Last week was Fashion Week in New York City, and on Monday Climate Week will come to the Big Apple. At the intersection of these annual showcases lies an uncomfortable truth: No one has figured out how to credibly align climate goals with fashion’s current business model.
Retailers have in the past few years announced a slew of sustainability measures—practically every company in the industry has a plan, or a plan to make a plan, for changing how they manufacture products to be greener, and extending those products’ lifespan. These initiatives have given rise to the buzzword of “circularity,” and are geared at reckoning with fashion’s enormous climate footprint. According to the United Nations, the industry contributes between 2% and 8% of global carbon emissions.
But that’s where things get awkward. As of now, there’s little discussion about just how many goods a company should be producing to hit its environmental targets. Instead, bold strategies abound to keep businesses in expansion mode.
“Many, many companies are starting to realize they have a situation that appears irreconcilable,” said Elisa Niemtzow, vice president of consumer sectors and global membership at the sustainability consulting company BSR. “The concept of degrowth and alternative business models, or alternative models to growth, can be words that make people uncomfortable.”
Take H&M. The Swedish retailer has pledged to cut its emissions 56% by 2030 compared to 2019 levels, earning a “B” for its 2021 climate disclosures from the third-party nonprofit CDP. That’s on top of H&M moving to reduce its water and plastic use and rely on more recycled materials. But even the best materials can’t counteract a production volume of 3 billion garments per year, or investor expectations of beating out fast-fashion competitors. Is it even possible to decouple climate goals from that kind of strategy?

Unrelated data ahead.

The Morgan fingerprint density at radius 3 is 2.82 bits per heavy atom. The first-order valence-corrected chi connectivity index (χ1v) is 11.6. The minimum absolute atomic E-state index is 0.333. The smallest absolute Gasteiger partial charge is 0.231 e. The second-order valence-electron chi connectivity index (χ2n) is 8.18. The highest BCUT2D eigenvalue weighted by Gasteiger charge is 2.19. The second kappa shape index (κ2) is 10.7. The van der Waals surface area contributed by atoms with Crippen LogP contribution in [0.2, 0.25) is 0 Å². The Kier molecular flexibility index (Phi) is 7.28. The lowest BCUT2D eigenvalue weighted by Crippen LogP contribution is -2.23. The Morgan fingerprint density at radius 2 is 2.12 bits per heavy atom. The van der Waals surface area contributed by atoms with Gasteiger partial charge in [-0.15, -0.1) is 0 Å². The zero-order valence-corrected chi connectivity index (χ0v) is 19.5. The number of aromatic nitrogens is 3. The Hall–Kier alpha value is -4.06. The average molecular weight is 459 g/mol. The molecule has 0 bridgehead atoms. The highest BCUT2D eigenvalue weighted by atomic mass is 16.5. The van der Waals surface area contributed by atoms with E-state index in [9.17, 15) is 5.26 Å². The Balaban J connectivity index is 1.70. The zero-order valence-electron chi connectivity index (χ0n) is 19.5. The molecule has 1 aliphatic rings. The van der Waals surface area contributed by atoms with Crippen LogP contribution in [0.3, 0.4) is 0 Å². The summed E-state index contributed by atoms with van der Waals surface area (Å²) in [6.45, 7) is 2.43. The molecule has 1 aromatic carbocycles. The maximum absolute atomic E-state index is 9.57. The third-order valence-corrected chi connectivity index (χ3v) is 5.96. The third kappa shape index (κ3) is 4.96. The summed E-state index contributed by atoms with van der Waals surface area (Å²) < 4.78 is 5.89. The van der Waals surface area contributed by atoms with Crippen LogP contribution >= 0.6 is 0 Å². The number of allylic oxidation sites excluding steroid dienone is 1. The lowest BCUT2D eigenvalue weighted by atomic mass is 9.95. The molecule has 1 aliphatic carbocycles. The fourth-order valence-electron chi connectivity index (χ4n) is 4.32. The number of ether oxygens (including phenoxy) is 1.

Many scientists engaging with BSR don’t seem to think so. “Scientists generally would say that decoupling is actually not possible, or it could be possible for emissions but not for resource use,” Niemtzow said. “And even if it could be in theory possible, it's extremely unlikely to ever happen.”
Some companies are trying. In the luxury space, Gucci managed to cut its emissions 15% compared to 2019 levels while still boosting sales, Business of Fashion reported. Alternative models on offer include capping growth, focusing on fewer, higher-quality items, and narrowing inventory to climate-friendly options — though it’s unclear how these approaches scale over time. There are also entire businesses springing up around reselling everything from apparel to furniture, or renting goods to avoid new production entirely. The rise in resale, rental, repair and remaking businesses, aka more circular ones, could potentially cut fashion’s climate footprint by about a third of what’s needed to keep the 1.5° Celsius goal alive, according to the Ellen MacArthur Foundation.
“I think the sustainability people in the fashion space have been talking about the elephants in the room of overproduction and overconsumption for several years now,” Niemtzow said, adding that companies are at least starting to be pulled into the conversation. “We’re still all searching for the right models to guide us.”